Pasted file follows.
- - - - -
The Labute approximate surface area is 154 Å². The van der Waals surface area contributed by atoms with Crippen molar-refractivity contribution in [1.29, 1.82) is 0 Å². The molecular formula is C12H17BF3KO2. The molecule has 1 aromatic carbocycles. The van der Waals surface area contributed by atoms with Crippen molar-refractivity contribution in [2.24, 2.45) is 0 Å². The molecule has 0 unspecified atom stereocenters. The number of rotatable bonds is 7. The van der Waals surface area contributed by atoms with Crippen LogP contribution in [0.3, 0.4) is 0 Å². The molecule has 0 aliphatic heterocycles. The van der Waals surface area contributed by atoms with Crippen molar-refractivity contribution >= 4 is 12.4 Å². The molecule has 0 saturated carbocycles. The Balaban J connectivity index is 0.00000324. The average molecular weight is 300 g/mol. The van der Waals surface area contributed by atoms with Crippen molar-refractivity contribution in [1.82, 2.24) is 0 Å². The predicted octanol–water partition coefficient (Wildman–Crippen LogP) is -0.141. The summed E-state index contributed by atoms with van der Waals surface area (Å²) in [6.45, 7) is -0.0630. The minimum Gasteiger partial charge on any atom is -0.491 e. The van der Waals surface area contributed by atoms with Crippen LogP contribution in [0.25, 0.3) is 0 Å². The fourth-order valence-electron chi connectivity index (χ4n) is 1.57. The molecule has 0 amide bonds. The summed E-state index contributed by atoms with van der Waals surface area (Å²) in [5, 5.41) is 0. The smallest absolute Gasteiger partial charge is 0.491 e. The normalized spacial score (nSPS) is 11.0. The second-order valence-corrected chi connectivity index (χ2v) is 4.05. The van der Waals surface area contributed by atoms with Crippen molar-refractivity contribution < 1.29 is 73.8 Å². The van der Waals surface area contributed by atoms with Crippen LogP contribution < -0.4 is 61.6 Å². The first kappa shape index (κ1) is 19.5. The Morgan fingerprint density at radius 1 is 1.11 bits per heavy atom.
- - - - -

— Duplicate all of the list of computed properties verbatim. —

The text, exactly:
The Labute approximate surface area is 154 Å². The van der Waals surface area contributed by atoms with Crippen molar-refractivity contribution in [1.29, 1.82) is 0 Å². The molecular formula is C12H17BF3KO2. The molecule has 1 aromatic carbocycles. The van der Waals surface area contributed by atoms with Crippen molar-refractivity contribution in [2.24, 2.45) is 0 Å². The molecule has 0 unspecified atom stereocenters. The number of rotatable bonds is 7. The van der Waals surface area contributed by atoms with Crippen LogP contribution in [0.3, 0.4) is 0 Å². The molecule has 0 aliphatic heterocycles. The van der Waals surface area contributed by atoms with Crippen molar-refractivity contribution >= 4 is 12.4 Å². The molecule has 0 saturated carbocycles. The Balaban J connectivity index is 0.00000324. The average molecular weight is 300 g/mol. The van der Waals surface area contributed by atoms with Crippen molar-refractivity contribution in [1.82, 2.24) is 0 Å². The predicted octanol–water partition coefficient (Wildman–Crippen LogP) is -0.141. The summed E-state index contributed by atoms with van der Waals surface area (Å²) in [6.45, 7) is -0.0630. The minimum Gasteiger partial charge on any atom is -0.491 e. The van der Waals surface area contributed by atoms with Crippen LogP contribution in [0.25, 0.3) is 0 Å². The fourth-order valence-electron chi connectivity index (χ4n) is 1.57. The molecule has 0 amide bonds. The summed E-state index contributed by atoms with van der Waals surface area (Å²) in [5, 5.41) is 0. The smallest absolute Gasteiger partial charge is 0.491 e. The normalized spacial score (nSPS) is 11.0. The second-order valence-corrected chi connectivity index (χ2v) is 4.05. The van der Waals surface area contributed by atoms with Crippen molar-refractivity contribution < 1.29 is 73.8 Å². The van der Waals surface area contributed by atoms with Crippen LogP contribution < -0.4 is 61.6 Å². The first kappa shape index (κ1) is 19.5. The Morgan fingerprint density at radius 1 is 1.11 bits per heavy atom.